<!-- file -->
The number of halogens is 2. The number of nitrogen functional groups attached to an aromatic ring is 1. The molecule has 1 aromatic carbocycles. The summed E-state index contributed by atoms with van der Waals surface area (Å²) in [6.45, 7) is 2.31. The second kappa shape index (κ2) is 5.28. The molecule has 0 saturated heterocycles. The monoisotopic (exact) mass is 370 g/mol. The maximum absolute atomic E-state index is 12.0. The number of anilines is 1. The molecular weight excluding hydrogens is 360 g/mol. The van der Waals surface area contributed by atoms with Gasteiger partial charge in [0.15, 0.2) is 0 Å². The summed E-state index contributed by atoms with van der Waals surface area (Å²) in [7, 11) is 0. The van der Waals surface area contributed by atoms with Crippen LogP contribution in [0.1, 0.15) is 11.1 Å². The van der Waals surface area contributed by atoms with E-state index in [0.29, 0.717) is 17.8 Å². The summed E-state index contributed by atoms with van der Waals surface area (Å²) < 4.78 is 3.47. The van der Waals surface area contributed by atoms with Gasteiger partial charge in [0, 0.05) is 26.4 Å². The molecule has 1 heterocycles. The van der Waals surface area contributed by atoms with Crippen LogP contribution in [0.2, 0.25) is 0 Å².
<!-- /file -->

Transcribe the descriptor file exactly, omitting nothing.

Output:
The number of halogens is 2. The number of nitrogen functional groups attached to an aromatic ring is 1. The molecule has 1 aromatic carbocycles. The summed E-state index contributed by atoms with van der Waals surface area (Å²) in [6.45, 7) is 2.31. The second kappa shape index (κ2) is 5.28. The molecule has 0 saturated heterocycles. The monoisotopic (exact) mass is 370 g/mol. The maximum absolute atomic E-state index is 12.0. The number of anilines is 1. The molecular weight excluding hydrogens is 360 g/mol. The van der Waals surface area contributed by atoms with Gasteiger partial charge in [0.15, 0.2) is 0 Å². The summed E-state index contributed by atoms with van der Waals surface area (Å²) in [7, 11) is 0. The van der Waals surface area contributed by atoms with Crippen LogP contribution in [0.1, 0.15) is 11.1 Å². The van der Waals surface area contributed by atoms with E-state index in [0.29, 0.717) is 17.8 Å². The summed E-state index contributed by atoms with van der Waals surface area (Å²) < 4.78 is 3.47. The van der Waals surface area contributed by atoms with Gasteiger partial charge in [0, 0.05) is 26.4 Å². The molecule has 1 heterocycles. The van der Waals surface area contributed by atoms with Crippen LogP contribution in [0.2, 0.25) is 0 Å².